guide.elm-lang.org/architecture

But the main focus on the article is not architecture per se, but the lack of care with runtime errors and such. I’ve seen pages created in js/react/redux with nice architecture and near 100% test coverage, and yet it was giving abnormal runtime errors during a presentation due the lack of care with http timeout issues. My guess is that that happens because most libs do not force (or even encourages) the handling of this kind of exceptions. And I think Elm does a great job avoiding this kind of pitfalls.

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lil5 profile image
Lucian I. Last

As long as you separate View, Storage(Models Types), Events(Controllers, Update), (maybe even separate business logic if necessary) a project is so much easier to read.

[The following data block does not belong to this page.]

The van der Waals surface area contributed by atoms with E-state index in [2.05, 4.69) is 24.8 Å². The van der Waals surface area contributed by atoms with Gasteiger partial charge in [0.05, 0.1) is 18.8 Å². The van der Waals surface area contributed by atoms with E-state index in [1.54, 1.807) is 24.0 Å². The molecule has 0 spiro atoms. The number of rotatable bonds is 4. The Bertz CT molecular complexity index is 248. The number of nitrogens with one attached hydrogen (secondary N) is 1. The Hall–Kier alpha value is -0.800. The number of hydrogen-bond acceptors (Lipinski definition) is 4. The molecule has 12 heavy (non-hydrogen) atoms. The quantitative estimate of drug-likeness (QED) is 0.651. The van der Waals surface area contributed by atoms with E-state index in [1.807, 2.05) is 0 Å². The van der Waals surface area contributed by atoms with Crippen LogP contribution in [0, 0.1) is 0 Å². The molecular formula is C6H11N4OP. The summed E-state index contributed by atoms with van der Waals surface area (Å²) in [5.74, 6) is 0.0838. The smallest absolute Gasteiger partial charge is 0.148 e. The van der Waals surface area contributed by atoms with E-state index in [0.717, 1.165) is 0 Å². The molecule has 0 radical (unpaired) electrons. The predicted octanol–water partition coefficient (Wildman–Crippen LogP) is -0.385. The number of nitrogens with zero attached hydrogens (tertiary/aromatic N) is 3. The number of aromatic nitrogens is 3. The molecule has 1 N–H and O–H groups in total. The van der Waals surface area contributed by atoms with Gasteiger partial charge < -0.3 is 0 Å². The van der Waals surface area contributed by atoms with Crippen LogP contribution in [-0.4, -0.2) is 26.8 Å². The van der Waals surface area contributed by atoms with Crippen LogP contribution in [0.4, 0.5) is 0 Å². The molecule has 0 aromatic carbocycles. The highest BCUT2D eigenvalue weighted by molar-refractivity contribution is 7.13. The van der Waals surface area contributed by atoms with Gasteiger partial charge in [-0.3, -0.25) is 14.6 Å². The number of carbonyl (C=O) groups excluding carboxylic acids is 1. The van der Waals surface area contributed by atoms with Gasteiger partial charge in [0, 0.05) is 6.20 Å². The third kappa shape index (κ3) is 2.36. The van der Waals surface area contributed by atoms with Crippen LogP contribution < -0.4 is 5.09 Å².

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xem0n profile image
Xem0n

I know it's not really topic-related but why did you use a promise chaining in an async function? Seems redundant

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marciofrayze profile image
Marcio Frayze Author • Edited on

I'm not sure if I understood what you said, but the (async function() { is necessary otherwise I'll get a Uncaught SyntaxError: await is only valid in async functions, async generators and modules.

And I used a then chaining just because I find it more declarative (a more functional style code).

And if I take off the async and the await, then the hideLoadingMessage function will run before the fetch finishes. But maybe I could chain it as well, or something, and then the async/await could be taken off.